PayPal Adaptive Accounts

by Russ Jones on November 4, 2009

in ECommerce, Ecommerce Payments, PayPal, Russ Jones

Post image for PayPal Adaptive Accounts

I’m attending the PayPal Developers Conference this week and want to share some initial impressions about the Paypal platform and what it might mean in the world of payments.

First off, the combined weight of the new products, partner demonstrations, and new applications is almost overwhelming. There’s a lot here competing for our collective attention.

Do we start with the rollout of the “adaptive” platform, or the new 2010 pricing model? Should we focus on PayPal’s push into B2B payments with SAP as a launch partner? Or do we drill down into third-party reward-to-cash redemption through PayPal? And what about the partnership with FIS that potentially enables PayPal as a P2P payment network for over 14,000 financial institutions around the world?

For my money, the real story is the introduction of Adaptive Accounts. I believe it’s important, and along with Adaptive Payments, a foundational building block for many application developers, in both traditional and new payment segments. Adaptive Accounts, in short, gives third parties applications and websites the ability to open and manipulate PayPal accounts on behalf of their customers. Don’t have a PayPal account, let me open one for you!

The poster-child launch partner was a new startup called FundRazr that does social group fund raising. As part of setting up an account with FundRazr, you have to register with all the usual name, contact information, profile data, etc. FundRazr is going to use PayPal to payout any funds that are raised. If the group already has a PayPal account, they just use it. If they don’t have an account yet, FundRazr can just open the PayPal account, on demand, based on the account information the group already provided. Call it frictionless commerce or greasing the skids — it sure makes customer onboarding slippery.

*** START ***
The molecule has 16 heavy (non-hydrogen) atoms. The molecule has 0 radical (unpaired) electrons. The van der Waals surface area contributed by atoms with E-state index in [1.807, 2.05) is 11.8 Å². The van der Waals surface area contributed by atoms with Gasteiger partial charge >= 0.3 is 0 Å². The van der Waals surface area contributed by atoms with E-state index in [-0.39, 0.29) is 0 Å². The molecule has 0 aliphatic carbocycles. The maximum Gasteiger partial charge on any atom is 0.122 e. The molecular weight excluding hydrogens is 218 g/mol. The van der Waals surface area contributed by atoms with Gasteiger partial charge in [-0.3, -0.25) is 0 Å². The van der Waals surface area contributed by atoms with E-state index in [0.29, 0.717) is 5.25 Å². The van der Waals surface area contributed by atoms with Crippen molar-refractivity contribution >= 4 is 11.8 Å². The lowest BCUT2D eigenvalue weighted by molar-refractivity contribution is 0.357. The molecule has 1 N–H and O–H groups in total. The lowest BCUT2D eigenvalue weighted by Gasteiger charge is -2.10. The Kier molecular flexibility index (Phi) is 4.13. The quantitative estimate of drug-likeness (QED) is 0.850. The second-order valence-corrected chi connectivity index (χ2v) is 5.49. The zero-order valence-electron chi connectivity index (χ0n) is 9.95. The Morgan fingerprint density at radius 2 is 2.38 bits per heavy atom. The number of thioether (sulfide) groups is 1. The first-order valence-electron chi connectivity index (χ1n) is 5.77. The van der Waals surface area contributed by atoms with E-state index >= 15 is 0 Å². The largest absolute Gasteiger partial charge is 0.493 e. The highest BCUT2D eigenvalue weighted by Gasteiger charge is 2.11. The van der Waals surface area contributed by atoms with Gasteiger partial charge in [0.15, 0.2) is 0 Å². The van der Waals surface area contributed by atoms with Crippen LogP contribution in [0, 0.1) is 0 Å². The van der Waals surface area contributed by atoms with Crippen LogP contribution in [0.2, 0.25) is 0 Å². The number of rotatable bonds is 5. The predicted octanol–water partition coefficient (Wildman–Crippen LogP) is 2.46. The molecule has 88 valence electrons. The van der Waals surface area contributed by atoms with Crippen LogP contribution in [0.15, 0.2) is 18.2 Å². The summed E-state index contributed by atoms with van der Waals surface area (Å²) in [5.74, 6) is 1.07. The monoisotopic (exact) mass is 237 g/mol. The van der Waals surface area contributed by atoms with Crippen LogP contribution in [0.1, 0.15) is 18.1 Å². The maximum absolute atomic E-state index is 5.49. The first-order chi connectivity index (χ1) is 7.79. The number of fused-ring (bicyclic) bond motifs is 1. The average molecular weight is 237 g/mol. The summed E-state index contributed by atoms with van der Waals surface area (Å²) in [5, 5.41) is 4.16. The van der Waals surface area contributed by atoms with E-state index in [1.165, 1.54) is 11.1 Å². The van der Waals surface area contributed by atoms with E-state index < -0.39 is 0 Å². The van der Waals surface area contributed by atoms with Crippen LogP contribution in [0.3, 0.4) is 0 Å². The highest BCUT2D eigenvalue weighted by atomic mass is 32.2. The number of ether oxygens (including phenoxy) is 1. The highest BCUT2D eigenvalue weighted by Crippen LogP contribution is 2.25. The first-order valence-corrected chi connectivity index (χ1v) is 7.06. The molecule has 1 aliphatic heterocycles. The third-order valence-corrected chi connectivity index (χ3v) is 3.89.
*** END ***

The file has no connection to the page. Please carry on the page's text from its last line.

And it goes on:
Adaptive Accounts offers developers a lot of flexibility. Third party applications can open PayPal accounts one at a time or open them in bulk. If a bank were to use PayPal Adaptive Accounts, it could also link their payment instruments to the PayPal account as funding sources. With the right privileges, applications can also update account attributes.

PayPal talked about a lot about anticipated use cases. A marketplace could open accounts for seller payout and fee collection. A social media site could open PayPal accounts to payout royalties to premium content providers.

In the more traditional payment markets, a small business could open PayPal accounts for their employees, presumedly enabled by a payroll application built on top of the PayPal Adaptive Platform. A B2B payment enabler could offer real-time payment of supplier invoices via PayPal. Don’t have a PayPal business account? They can open one in a couple of screens and have payment in the suppliers hands in a just a few minutes. Potential uses are constrained only by imagination.

Mechanically, when the third party application or website opens a PayPal account, they can set up everything needed except PayPal login credentials. Users are redirected to PayPal to establish their password, and agree to terms of use, before being returned back into the original application. Personal accounts can be created on demand by any vetted PayPal application. Business account creation, as well as linking funding sources and changing attributes require “advanced” authorization credentials from PayPal.